• Maine Audubon and Maine Inland Fisheries & Wildlife are seeking the help of Maine residents to identify the location of maternal bat colonies throughout the state (where female bats group together to raise their young). Information from citizen scientists will help establish a baseline for breeding bats. Interested volunteers can follow an established protocol for estimating colony size by counting the number of bats emerging at dusk. “Because of the devastation of WNS on bat colonies, we are even looking for historical information — if you know of a bat colony that has not seen activity this year, we still want to hear about it,” noted  Susan Gallo, Maine Audubon wildlife biologist. For more information on this volunteer project visit the Maine Audubon website.
  • Maine Home Garden News is published during the gardening season. Maine gardeners may access the most current gardening information  each month by going to Maine Home Garden News.

Upcoming Events

  • The Maine Association of Agricultural Fairs: Are you ready to get away from your garden and take in a look at the latest in farming, gardening, and generally everything else that’s been going on in agriculture? Well, you might want to attend one of the great fairs starting up in Maine this month. The Maine Association of Agricultural Fairs have posted their complete schedule online.
  • Highmoor Farm Field Day and Summer Tour: July 31, 2013 from 9:00 a.m. – 4:00 p.m. This public field day at Highmore Farm in Monmouth, Maine will include tours of current research projects in tree fruit, vegetables, and berries. Participants may receive one Pesticide Applicator rectification credit for attending the morning program and one Pesticide Applicator rectification credit for attending the tree fruit tour or the berry and vegetable tour in the afternoon. Pre-registration is strongly encouraged. Please contact Pam St. Peter at or 207.933.2100 to pre-register. Cost for this day is $20.00 per person. For more information and to view the day’s agenda, visit the Highmoor Farm website.

Volunteer Opportunity

  • The Margaret Chase Smith Library in Skowhegan is looking for a Master Gardener Volunteer to help maintain their gardens. For information on this project please phone Lynette King at 207.474.7133 (ext 101), or contact Tom Goodspeed at 207.474.9622 or e-mail

Thank you…

To those of you who attended the June 15 work day here at the UMaine Cooperative Extension, Somerset County office. Due to your efforts, we were able to remove the star bed and get a start on the flagpole bed by getting rid of the weeds that had taken over. There’s still plenty of work left to be done and if you are looking for a volunteer project, this project is ongoing and needs you.

Just a reminder, please keep sending in your volunteer hours.

Have a great summer!


Somerset County Master Gardener June 2013 Newsletter

May 27th, 2013 6:00 AM

Wow, it’s June already! Gardening is now full speed ahead! With soil and weather temperatures warming up, it’s time to plant those warm weather crops you have been holding back on. Be sure to check the soil temperature before planting warm weather crops such as peppers, tomato, eggplant, and melons. They won’t do well with soil temperatures below 60 – 65 degrees.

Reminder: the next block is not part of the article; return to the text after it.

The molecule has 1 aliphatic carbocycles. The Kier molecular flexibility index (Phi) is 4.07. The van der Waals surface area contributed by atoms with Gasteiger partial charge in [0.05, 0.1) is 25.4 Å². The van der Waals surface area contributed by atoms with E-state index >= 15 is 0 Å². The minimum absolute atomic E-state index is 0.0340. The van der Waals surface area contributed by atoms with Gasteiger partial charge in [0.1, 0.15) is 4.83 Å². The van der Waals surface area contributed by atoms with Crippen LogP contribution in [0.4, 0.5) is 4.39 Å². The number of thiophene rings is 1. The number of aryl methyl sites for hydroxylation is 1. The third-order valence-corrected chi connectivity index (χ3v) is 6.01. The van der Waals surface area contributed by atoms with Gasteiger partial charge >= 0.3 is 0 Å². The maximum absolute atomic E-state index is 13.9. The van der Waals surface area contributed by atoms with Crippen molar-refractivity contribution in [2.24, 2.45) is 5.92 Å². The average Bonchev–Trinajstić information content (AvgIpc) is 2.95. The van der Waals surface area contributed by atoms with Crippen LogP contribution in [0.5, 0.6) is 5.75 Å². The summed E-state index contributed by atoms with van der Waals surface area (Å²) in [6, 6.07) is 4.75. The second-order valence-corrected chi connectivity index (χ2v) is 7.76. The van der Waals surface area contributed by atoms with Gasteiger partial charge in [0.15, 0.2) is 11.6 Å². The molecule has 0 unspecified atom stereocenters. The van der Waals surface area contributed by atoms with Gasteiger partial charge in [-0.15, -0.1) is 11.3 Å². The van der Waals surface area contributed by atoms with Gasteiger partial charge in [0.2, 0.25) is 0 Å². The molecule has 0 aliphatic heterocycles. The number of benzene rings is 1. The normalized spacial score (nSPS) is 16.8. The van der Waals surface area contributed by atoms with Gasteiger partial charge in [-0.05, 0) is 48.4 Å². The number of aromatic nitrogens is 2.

June is the month to…

  • Start planting. It’s not to late to start planting or put in a second planting of things like beans, radish, beets or maybe get in some parsnips that will be great when dug in late fall after a couple of frosts, or even better next spring after all the sugars have settled in them. Johnny’s Selected Seeds’ website offers many helpful interactive tools to help you with things such as succession planting and fall planting.
  • Think ahead to those dry days coming up in July and August. Gardens need an inch to an inch and a half of water per week. For homeowners with roof gutters, consider installing a rain barrel beneath your down spout to collect water running off the roof. This is a great way to supplement your water supply to use in the garden. For information on how to save your back from lugging all that water, see Bulletin #2160, Trickle Irrigation: Using and Conserving Water in the Home Garden. June is a great time to start on these projects and be ready for the dry spells that are sure to be coming.
  • Start scouting for weeds, insects, and disease problems that may be trying to get a head start around your yard or garden. Early detection is essential in combating and controlling those unwanted insects, diseases, and weeds. For information on these and much more, visit UMaine Extension Insects, Pests & Plant Diseases.
  • If you’re growing strawberries you may want to check out the Strawberry IPM Newsletter. This newsletter is posted regularly throughout the season on the Highmoor Farm website, where you can subscribe to weekly updates. Includes color pictures.

Items of Interest

  • Forest & Shade Tree – Insect & Disease Conditions for Maine – May 8, 2013 is now out online. Allison Kanoti of the Maine Forest Service sends along the following in formation:

Welcome to the 2013 growing season! As always, we are looking forward to a very busy season, with continuing initiatives on invasive forest insects and diseases, including a massive survey effort for the emerald ash borer (recently detected in New Hampshire, but not yet known to occur in Maine). In addition, our usual plant clinic diagnostic assistance will be available, along with the regular Condition Reports. To help accomplish all this, we invite you to assist with our mission. We ask you to be vigilant and to report to us any observations on tree insects and diseases of concern to you. We appreciate your willingness, expertise, and commitment to help keep our trees and forests healthy.